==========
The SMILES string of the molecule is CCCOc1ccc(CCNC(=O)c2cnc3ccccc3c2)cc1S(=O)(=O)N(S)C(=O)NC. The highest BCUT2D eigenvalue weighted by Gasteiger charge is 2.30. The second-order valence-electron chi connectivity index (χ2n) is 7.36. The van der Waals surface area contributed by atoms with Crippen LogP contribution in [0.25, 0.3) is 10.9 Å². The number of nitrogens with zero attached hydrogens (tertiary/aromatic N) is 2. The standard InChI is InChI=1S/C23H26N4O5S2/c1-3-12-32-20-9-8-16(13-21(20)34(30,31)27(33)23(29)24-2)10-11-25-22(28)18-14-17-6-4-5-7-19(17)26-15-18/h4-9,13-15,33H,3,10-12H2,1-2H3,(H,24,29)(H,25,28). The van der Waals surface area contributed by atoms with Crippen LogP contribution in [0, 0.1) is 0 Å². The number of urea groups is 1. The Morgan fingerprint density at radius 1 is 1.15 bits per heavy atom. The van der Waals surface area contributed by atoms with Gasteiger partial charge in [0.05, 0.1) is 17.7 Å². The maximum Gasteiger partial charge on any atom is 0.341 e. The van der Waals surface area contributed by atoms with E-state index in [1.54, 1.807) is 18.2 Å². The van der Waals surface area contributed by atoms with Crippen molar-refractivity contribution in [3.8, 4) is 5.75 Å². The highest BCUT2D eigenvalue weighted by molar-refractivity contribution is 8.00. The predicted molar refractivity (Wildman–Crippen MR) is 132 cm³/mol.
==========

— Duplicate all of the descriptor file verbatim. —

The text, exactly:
The SMILES string of the molecule is CCCOc1ccc(CCNC(=O)c2cnc3ccccc3c2)cc1S(=O)(=O)N(S)C(=O)NC. The highest BCUT2D eigenvalue weighted by Gasteiger charge is 2.30. The second-order valence-electron chi connectivity index (χ2n) is 7.36. The van der Waals surface area contributed by atoms with Crippen LogP contribution in [0.25, 0.3) is 10.9 Å². The number of nitrogens with zero attached hydrogens (tertiary/aromatic N) is 2. The standard InChI is InChI=1S/C23H26N4O5S2/c1-3-12-32-20-9-8-16(13-21(20)34(30,31)27(33)23(29)24-2)10-11-25-22(28)18-14-17-6-4-5-7-19(17)26-15-18/h4-9,13-15,33H,3,10-12H2,1-2H3,(H,24,29)(H,25,28). The van der Waals surface area contributed by atoms with Crippen LogP contribution in [0, 0.1) is 0 Å². The number of urea groups is 1. The Morgan fingerprint density at radius 1 is 1.15 bits per heavy atom. The van der Waals surface area contributed by atoms with Gasteiger partial charge in [0.05, 0.1) is 17.7 Å². The maximum Gasteiger partial charge on any atom is 0.341 e. The van der Waals surface area contributed by atoms with E-state index in [1.54, 1.807) is 18.2 Å². The van der Waals surface area contributed by atoms with Crippen molar-refractivity contribution in [3.8, 4) is 5.75 Å². The highest BCUT2D eigenvalue weighted by molar-refractivity contribution is 8.00. The predicted molar refractivity (Wildman–Crippen MR) is 132 cm³/mol.